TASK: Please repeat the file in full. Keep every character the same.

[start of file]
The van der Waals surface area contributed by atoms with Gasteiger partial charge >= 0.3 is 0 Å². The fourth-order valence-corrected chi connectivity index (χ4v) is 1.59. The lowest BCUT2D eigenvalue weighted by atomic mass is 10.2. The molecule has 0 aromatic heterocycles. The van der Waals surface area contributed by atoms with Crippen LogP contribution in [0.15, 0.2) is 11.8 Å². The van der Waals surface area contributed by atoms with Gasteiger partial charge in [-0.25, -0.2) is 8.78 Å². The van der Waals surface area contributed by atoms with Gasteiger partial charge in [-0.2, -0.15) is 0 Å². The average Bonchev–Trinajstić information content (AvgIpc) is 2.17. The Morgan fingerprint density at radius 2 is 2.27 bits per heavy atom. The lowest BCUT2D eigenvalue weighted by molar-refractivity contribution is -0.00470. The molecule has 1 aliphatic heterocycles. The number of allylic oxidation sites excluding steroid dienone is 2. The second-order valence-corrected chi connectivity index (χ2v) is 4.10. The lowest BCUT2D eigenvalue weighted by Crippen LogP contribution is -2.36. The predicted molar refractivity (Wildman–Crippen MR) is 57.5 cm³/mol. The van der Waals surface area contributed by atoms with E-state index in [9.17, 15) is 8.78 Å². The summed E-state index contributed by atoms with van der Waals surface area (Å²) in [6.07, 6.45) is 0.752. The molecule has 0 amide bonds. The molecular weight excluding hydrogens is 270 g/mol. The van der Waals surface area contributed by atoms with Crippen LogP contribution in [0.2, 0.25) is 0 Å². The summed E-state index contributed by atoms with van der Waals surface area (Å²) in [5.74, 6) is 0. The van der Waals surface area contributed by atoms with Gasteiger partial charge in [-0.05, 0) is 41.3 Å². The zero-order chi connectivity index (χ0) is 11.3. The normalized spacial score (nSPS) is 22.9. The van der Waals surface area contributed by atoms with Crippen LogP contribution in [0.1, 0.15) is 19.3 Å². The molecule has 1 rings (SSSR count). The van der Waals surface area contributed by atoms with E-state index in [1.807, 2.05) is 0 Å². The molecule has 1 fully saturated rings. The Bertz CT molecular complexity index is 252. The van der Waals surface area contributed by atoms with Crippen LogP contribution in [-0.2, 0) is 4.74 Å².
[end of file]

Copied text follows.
The van der Waals surface area contributed by atoms with Gasteiger partial charge >= 0.3 is 0 Å². The fourth-order valence-corrected chi connectivity index (χ4v) is 1.59. The lowest BCUT2D eigenvalue weighted by atomic mass is 10.2. The molecule has 0 aromatic heterocycles. The van der Waals surface area contributed by atoms with Crippen LogP contribution in [0.15, 0.2) is 11.8 Å². The van der Waals surface area contributed by atoms with Gasteiger partial charge in [-0.25, -0.2) is 8.78 Å². The van der Waals surface area contributed by atoms with Gasteiger partial charge in [-0.2, -0.15) is 0 Å². The average Bonchev–Trinajstić information content (AvgIpc) is 2.17. The Morgan fingerprint density at radius 2 is 2.27 bits per heavy atom. The lowest BCUT2D eigenvalue weighted by molar-refractivity contribution is -0.00470. The molecule has 1 aliphatic heterocycles. The number of allylic oxidation sites excluding steroid dienone is 2. The second-order valence-corrected chi connectivity index (χ2v) is 4.10. The lowest BCUT2D eigenvalue weighted by Crippen LogP contribution is -2.36. The predicted molar refractivity (Wildman–Crippen MR) is 57.5 cm³/mol. The van der Waals surface area contributed by atoms with E-state index in [9.17, 15) is 8.78 Å². The summed E-state index contributed by atoms with van der Waals surface area (Å²) in [6.07, 6.45) is 0.752. The molecule has 0 amide bonds. The molecular weight excluding hydrogens is 270 g/mol. The van der Waals surface area contributed by atoms with Crippen LogP contribution in [0.2, 0.25) is 0 Å². The summed E-state index contributed by atoms with van der Waals surface area (Å²) in [5.74, 6) is 0. The van der Waals surface area contributed by atoms with Gasteiger partial charge in [-0.05, 0) is 41.3 Å². The zero-order chi connectivity index (χ0) is 11.3. The normalized spacial score (nSPS) is 22.9. The van der Waals surface area contributed by atoms with Crippen LogP contribution in [0.1, 0.15) is 19.3 Å². The molecule has 1 rings (SSSR count). The van der Waals surface area contributed by atoms with E-state index in [1.807, 2.05) is 0 Å². The molecule has 1 fully saturated rings. The Bertz CT molecular complexity index is 252. The van der Waals surface area contributed by atoms with Crippen LogP contribution in [-0.2, 0) is 4.74 Å².